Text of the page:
December 7, 2022
A Supportive Housing Development Offers Refuge from the Street and Connection to the City
In Lancy, a suburb to the southwest of the Swiss city of Geneva, SGIPA, a charity foundation focused on inclusion for the disabled, has realized a building project to demonstrate their ideas of collective and inclusive living. An ambitious program of 32 collective social housing apartments, 33 assisted living units for mentally challenged people, commercial spaces, and a center for physical training and rehabilitation had to be placed on a plot next to a busy intersection. Nomos architects, a collective operating from offices in Geneva, Lisbon, and Madrid, turned this program into two distinct volumes to serve the different needs of the inhabitants, which are designed around a passage of cozy courtyards to help form a small community within the urban setting.
Against the busy main road to the southwest, Nomos set a long volume with three floors containing the low-cost cluster apartments. Each inhabitant has a personal unit of 215 square feet including a bedroom and bathroom. Each group of three or four units shares a larger collective living room and a kitchen. These apartments are fit for assisted living of people with mental disabilities, but they could also serve as regular shared apartments for students without any disabilities. All private bedrooms face southwest while the collective spaces additionally offer balconies and terraces to the northeast, facing the second building which is of nearly the same length but deliberately higher with six floors. This second volume is set parallel to the lower building, forming a comfortable space in between. The ground floor contains the gym and all training and counseling facilities, while social housing apartments are placed on the upper five stories.
Special attention is given to the quality of the public and semi-public spaces around. Towards the intersection, a public square is created underneath a large cedar tree. This square forms the entrance to an arcade of smaller courtyards between the buildings. All entrances to the shared cluster apartments are arranged via these courtyards, making them a lively shared place for chance encounters among neighbors.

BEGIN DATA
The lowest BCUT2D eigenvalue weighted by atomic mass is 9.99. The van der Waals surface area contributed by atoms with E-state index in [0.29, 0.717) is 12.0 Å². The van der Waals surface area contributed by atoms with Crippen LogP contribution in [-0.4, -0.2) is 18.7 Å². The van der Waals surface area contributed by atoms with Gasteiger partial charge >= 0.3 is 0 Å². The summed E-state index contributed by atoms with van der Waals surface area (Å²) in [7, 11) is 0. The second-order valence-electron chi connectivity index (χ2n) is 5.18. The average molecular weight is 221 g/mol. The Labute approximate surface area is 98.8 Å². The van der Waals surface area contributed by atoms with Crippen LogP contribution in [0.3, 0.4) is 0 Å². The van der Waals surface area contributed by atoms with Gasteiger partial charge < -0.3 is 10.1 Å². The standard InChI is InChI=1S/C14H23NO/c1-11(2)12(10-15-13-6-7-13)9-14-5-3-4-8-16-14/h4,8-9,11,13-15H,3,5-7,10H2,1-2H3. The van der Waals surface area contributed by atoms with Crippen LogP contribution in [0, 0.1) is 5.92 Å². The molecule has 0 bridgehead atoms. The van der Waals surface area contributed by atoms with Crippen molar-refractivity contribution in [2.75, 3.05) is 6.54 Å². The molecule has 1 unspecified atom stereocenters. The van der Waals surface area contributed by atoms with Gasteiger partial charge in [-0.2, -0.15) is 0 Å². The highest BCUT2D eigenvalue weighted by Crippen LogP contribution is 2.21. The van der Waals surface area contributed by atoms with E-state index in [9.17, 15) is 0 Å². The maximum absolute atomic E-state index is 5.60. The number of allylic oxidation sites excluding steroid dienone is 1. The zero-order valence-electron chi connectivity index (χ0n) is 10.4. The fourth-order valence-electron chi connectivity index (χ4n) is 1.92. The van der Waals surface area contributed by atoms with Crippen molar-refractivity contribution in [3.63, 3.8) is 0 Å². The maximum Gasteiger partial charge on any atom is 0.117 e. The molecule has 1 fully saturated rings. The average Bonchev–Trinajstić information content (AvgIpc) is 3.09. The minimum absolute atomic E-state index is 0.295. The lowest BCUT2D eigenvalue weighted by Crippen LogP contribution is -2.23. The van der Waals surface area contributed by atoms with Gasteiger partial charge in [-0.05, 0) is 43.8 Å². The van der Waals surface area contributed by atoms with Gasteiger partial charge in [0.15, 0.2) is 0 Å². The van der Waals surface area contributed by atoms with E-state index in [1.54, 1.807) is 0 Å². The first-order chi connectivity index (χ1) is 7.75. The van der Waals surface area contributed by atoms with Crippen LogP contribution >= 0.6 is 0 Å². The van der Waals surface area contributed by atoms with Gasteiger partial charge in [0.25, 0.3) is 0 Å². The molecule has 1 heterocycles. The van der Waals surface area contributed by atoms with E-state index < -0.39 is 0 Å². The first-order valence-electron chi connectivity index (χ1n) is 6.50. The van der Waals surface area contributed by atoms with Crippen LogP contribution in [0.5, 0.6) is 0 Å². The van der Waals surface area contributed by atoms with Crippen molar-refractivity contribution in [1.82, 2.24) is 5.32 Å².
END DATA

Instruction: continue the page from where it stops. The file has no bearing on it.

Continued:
Lucas Camponovo, one of the partners of Nomos in Geneva, says that the arch of the courtyards became the general architectural motif. Circular openings can be found all around the buildings on all facades, in the arches of the courtyards and in their oval openings towards the sky. “We wanted the public space to become more complex, offering the paradoxical feeling that one enters an intimate place, preserved from the road, sheltered from passers-by, like an open-air living room.” With this strong urban gesture of a diverse but united community as its basis, Nomos was able to give both buildings different expressions with contrasting facade materials. While the larger building remains modest clad in white and grey tiles, the lower volume is granted tiles of a strong green color that also appear around the windows and balconies of the larger buildings rear side.
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These shimmering tiles, changing in color with the change of daylight and weather, is explained by the architects as a “generous gesture” for a program that is too often trivialized in our cities. But they also explain their choice of material as a sort of cultural transfer: “The international character of Nomos allows us to draw inspiration from architectural languages in many countries at the same time.” While shimmering tiles as facade material are highly unusual in Switzerland, they are very common on the Iberian Peninsula and especially in Portugal. “While staying within the narrow frames of budget and schedule with this project, I think we successfully blew a breath of fresh air on low-cost housing, opening a path of gentle rebellion against the common austere image of this type of housing elsewhere.” They also reference their project to a certain Spanish dance, the Pasodoble or “double step”, where two bodies move together. In this comparison, the two buildings would be frozen in a moment where they dance with each other around the larch tree. “A dance against boredom and the banality of the ambient architectural production,” as Camponovo concludes.
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